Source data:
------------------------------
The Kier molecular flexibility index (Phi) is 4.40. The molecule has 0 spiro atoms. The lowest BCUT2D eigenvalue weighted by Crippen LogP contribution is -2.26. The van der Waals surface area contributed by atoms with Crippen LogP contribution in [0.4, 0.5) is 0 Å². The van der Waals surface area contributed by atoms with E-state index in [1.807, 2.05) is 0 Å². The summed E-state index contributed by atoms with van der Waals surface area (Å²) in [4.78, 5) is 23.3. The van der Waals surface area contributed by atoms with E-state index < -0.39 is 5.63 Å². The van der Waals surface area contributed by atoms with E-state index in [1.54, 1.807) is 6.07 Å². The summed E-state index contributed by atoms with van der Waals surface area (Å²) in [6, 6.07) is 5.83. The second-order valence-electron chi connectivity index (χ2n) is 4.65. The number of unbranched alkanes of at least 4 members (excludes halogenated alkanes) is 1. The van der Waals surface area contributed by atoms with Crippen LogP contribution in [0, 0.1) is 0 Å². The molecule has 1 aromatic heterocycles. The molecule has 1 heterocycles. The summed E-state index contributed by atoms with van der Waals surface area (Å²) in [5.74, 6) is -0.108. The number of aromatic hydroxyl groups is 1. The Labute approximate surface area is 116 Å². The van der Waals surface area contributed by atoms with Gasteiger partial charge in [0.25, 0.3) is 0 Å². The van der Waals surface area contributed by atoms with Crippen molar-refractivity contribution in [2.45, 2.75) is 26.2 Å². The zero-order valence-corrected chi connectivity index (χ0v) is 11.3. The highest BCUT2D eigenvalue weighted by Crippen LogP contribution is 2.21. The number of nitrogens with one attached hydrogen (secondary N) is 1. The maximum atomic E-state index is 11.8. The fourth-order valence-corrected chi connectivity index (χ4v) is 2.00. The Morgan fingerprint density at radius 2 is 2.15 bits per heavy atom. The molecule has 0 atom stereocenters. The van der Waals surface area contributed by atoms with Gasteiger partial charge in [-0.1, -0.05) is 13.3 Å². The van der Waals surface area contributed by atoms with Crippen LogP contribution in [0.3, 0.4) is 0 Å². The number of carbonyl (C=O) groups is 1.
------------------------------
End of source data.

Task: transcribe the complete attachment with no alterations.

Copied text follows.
The Kier molecular flexibility index (Phi) is 4.40. The molecule has 0 spiro atoms. The lowest BCUT2D eigenvalue weighted by Crippen LogP contribution is -2.26. The van der Waals surface area contributed by atoms with Crippen LogP contribution in [0.4, 0.5) is 0 Å². The van der Waals surface area contributed by atoms with E-state index in [1.807, 2.05) is 0 Å². The summed E-state index contributed by atoms with van der Waals surface area (Å²) in [4.78, 5) is 23.3. The van der Waals surface area contributed by atoms with E-state index < -0.39 is 5.63 Å². The van der Waals surface area contributed by atoms with E-state index in [1.54, 1.807) is 6.07 Å². The summed E-state index contributed by atoms with van der Waals surface area (Å²) in [6, 6.07) is 5.83. The second-order valence-electron chi connectivity index (χ2n) is 4.65. The number of unbranched alkanes of at least 4 members (excludes halogenated alkanes) is 1. The van der Waals surface area contributed by atoms with Crippen LogP contribution in [0, 0.1) is 0 Å². The molecule has 1 aromatic heterocycles. The molecule has 1 heterocycles. The summed E-state index contributed by atoms with van der Waals surface area (Å²) in [5.74, 6) is -0.108. The number of aromatic hydroxyl groups is 1. The Labute approximate surface area is 116 Å². The van der Waals surface area contributed by atoms with Gasteiger partial charge in [0.25, 0.3) is 0 Å². The van der Waals surface area contributed by atoms with Crippen molar-refractivity contribution in [2.45, 2.75) is 26.2 Å². The zero-order valence-corrected chi connectivity index (χ0v) is 11.3. The highest BCUT2D eigenvalue weighted by Crippen LogP contribution is 2.21. The number of nitrogens with one attached hydrogen (secondary N) is 1. The maximum atomic E-state index is 11.8. The fourth-order valence-corrected chi connectivity index (χ4v) is 2.00. The Morgan fingerprint density at radius 2 is 2.15 bits per heavy atom. The molecule has 0 atom stereocenters. The van der Waals surface area contributed by atoms with Gasteiger partial charge in [-0.1, -0.05) is 13.3 Å². The van der Waals surface area contributed by atoms with Crippen LogP contribution in [0.3, 0.4) is 0 Å². The number of carbonyl (C=O) groups is 1.